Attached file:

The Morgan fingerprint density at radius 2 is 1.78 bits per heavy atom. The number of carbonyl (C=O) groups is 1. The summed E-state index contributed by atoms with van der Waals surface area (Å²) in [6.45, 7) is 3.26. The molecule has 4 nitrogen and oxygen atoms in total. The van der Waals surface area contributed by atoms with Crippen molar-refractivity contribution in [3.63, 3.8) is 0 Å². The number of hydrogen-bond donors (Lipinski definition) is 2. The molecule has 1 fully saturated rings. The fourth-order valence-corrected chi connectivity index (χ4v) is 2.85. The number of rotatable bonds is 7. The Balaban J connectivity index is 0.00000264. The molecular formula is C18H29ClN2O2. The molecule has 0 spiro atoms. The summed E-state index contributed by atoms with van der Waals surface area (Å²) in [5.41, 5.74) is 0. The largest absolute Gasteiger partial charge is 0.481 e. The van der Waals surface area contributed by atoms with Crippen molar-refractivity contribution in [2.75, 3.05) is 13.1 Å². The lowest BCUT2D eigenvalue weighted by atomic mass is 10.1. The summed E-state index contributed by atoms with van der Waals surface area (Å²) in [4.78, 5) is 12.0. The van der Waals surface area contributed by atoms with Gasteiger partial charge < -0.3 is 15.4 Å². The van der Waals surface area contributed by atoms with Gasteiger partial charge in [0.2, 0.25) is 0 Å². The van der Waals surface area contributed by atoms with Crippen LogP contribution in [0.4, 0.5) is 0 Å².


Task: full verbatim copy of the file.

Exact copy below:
The Morgan fingerprint density at radius 2 is 1.78 bits per heavy atom. The number of carbonyl (C=O) groups is 1. The summed E-state index contributed by atoms with van der Waals surface area (Å²) in [6.45, 7) is 3.26. The molecule has 4 nitrogen and oxygen atoms in total. The van der Waals surface area contributed by atoms with Crippen molar-refractivity contribution in [3.63, 3.8) is 0 Å². The number of hydrogen-bond donors (Lipinski definition) is 2. The molecule has 1 fully saturated rings. The fourth-order valence-corrected chi connectivity index (χ4v) is 2.85. The number of rotatable bonds is 7. The Balaban J connectivity index is 0.00000264. The molecular formula is C18H29ClN2O2. The molecule has 0 spiro atoms. The summed E-state index contributed by atoms with van der Waals surface area (Å²) in [5.41, 5.74) is 0. The largest absolute Gasteiger partial charge is 0.481 e. The van der Waals surface area contributed by atoms with Crippen molar-refractivity contribution in [2.75, 3.05) is 13.1 Å². The lowest BCUT2D eigenvalue weighted by atomic mass is 10.1. The summed E-state index contributed by atoms with van der Waals surface area (Å²) in [4.78, 5) is 12.0. The van der Waals surface area contributed by atoms with Gasteiger partial charge < -0.3 is 15.4 Å². The van der Waals surface area contributed by atoms with Gasteiger partial charge in [0.2, 0.25) is 0 Å². The van der Waals surface area contributed by atoms with Crippen LogP contribution in [0.4, 0.5) is 0 Å².